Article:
An organizing campaign that is signing up underpaid and overworked caretakers. A legislative assault for safe staffing legislation. A publicity blitz painting facility operators as uncaring for the health of their patients.
Sounds like the campaign to organize nurses at Los Angeles area hospitals? Yes, but it's not.
It's the closely allied campaign being led by the Service Employees International Union against the region's nursing homes, nine of which the union has organized over the past 10 months, adding 800 workers to its area ranks.
And like the nurses debate, there is agreement on some fundamental problems, but a parting of ways on solutions.
The nursing home industry agrees that workers who feed, bathe and provide other basic care to patients are underpaid, making on average $10 or $7 an hour depending on who's doing the estimates. It also agrees there are not enough workers.
But just like the hospital debate, labor contends that strict staffing ratios and better working conditions will help attract workers, while the industry argues there simply aren't enough workers who want to fill the tough, emotionally demanding jobs.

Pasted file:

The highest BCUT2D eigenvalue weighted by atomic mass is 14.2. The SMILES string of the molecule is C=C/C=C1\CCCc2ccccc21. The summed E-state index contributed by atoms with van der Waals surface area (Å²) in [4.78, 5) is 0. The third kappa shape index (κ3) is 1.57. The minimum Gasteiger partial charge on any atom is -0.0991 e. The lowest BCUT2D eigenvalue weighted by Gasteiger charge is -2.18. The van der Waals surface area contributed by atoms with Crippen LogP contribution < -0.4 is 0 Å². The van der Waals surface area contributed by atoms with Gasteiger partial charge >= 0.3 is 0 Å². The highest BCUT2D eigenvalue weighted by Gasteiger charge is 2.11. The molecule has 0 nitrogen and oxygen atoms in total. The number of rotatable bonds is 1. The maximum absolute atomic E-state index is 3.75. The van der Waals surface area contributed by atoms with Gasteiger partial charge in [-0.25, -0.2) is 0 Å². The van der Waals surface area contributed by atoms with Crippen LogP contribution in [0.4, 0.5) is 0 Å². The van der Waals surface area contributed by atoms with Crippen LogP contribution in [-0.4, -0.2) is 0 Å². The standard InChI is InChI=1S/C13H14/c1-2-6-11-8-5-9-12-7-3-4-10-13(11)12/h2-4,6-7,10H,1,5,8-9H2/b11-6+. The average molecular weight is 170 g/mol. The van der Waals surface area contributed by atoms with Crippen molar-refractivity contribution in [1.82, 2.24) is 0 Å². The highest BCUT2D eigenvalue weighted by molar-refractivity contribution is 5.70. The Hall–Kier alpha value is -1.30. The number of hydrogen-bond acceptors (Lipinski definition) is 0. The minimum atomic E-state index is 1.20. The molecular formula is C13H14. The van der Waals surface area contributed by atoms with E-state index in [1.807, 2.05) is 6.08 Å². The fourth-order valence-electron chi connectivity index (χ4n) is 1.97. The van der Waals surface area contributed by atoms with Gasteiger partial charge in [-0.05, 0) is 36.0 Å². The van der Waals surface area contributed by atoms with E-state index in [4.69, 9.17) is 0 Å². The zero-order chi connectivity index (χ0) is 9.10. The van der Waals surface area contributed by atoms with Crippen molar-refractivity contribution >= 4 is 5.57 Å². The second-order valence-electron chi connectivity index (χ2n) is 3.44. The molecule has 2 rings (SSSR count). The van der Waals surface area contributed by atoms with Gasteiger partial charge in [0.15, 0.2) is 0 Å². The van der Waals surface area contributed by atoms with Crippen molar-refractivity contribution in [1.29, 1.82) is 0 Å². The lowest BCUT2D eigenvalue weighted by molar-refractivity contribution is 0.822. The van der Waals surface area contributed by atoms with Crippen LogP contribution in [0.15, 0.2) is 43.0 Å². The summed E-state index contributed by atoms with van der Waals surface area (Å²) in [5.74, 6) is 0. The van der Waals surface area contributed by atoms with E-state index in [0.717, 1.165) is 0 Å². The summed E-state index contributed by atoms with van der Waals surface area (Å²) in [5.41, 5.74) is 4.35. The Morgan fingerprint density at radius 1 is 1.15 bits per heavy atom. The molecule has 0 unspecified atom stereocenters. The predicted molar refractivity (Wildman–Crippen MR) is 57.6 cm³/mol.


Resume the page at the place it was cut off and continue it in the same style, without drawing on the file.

The result has been a tough battle in Sacramento over a safe-staffing bill that appears headed for passage in the Legislature but only after being substantially watered down.
Labor had wanted to impose ratios requiring one certified nursing assistant (the primary care takers in nursing homes) for every five patients starting in 2004. Instead they had to settle for a bill that simply converted hard-to-enforce existing standards into ratio form and put them up for future reviews.
Those standards mandate patients receive 3.2 hours of care each day, and are the equivalent of requiring one nursing assistant for every seven workers, according to the legislation.
Labor called the compromise a partial success.
"Now any patient or family member can walk into a facility and say, 'Wait, you have 10 patients for every one worker,' and file a complaint," said Beth Capell, chief lobbyist for the union.
The industry claims it is doing the best it can with the money it has. "When you look at health care there is such a high standard, but the resources that are given do not equate," said Michael Torgan, vice president of customer service at Country Villa Health Services, a Marina del Rey operator of 28 facilities. "You would not expect the same level of service at McDonald's that you would expect at Spago."
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